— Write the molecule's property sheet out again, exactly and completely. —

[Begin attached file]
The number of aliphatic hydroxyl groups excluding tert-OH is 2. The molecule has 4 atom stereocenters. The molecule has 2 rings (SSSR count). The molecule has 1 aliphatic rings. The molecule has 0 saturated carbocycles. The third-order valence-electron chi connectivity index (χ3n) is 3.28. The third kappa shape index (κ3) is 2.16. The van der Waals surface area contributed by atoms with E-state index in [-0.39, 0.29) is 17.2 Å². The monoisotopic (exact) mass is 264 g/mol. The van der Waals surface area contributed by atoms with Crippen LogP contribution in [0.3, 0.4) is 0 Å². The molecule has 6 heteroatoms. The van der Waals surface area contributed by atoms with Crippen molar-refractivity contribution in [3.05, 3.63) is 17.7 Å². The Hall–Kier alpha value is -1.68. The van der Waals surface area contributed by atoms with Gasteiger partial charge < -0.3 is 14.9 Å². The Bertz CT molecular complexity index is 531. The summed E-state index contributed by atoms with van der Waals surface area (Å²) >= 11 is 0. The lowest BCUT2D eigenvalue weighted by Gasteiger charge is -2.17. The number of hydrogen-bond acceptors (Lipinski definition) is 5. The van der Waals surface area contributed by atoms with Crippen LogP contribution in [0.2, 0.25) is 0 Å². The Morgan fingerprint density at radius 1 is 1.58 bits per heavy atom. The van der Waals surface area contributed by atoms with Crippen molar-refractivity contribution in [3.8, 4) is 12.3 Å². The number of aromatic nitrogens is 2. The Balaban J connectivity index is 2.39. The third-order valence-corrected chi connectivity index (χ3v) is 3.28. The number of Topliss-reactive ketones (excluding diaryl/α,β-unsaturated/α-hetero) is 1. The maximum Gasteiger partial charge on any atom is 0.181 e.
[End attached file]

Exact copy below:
The number of aliphatic hydroxyl groups excluding tert-OH is 2. The molecule has 4 atom stereocenters. The molecule has 2 rings (SSSR count). The molecule has 1 aliphatic rings. The molecule has 0 saturated carbocycles. The third-order valence-electron chi connectivity index (χ3n) is 3.28. The third kappa shape index (κ3) is 2.16. The van der Waals surface area contributed by atoms with E-state index in [-0.39, 0.29) is 17.2 Å². The monoisotopic (exact) mass is 264 g/mol. The van der Waals surface area contributed by atoms with Crippen LogP contribution in [0.3, 0.4) is 0 Å². The molecule has 6 heteroatoms. The van der Waals surface area contributed by atoms with Crippen molar-refractivity contribution in [3.05, 3.63) is 17.7 Å². The Hall–Kier alpha value is -1.68. The van der Waals surface area contributed by atoms with Gasteiger partial charge < -0.3 is 14.9 Å². The Bertz CT molecular complexity index is 531. The summed E-state index contributed by atoms with van der Waals surface area (Å²) >= 11 is 0. The lowest BCUT2D eigenvalue weighted by Gasteiger charge is -2.17. The number of hydrogen-bond acceptors (Lipinski definition) is 5. The van der Waals surface area contributed by atoms with Crippen LogP contribution in [0.2, 0.25) is 0 Å². The Morgan fingerprint density at radius 1 is 1.58 bits per heavy atom. The van der Waals surface area contributed by atoms with Crippen molar-refractivity contribution in [3.8, 4) is 12.3 Å². The number of aromatic nitrogens is 2. The Balaban J connectivity index is 2.39. The third-order valence-corrected chi connectivity index (χ3v) is 3.28. The number of Topliss-reactive ketones (excluding diaryl/α,β-unsaturated/α-hetero) is 1. The maximum Gasteiger partial charge on any atom is 0.181 e.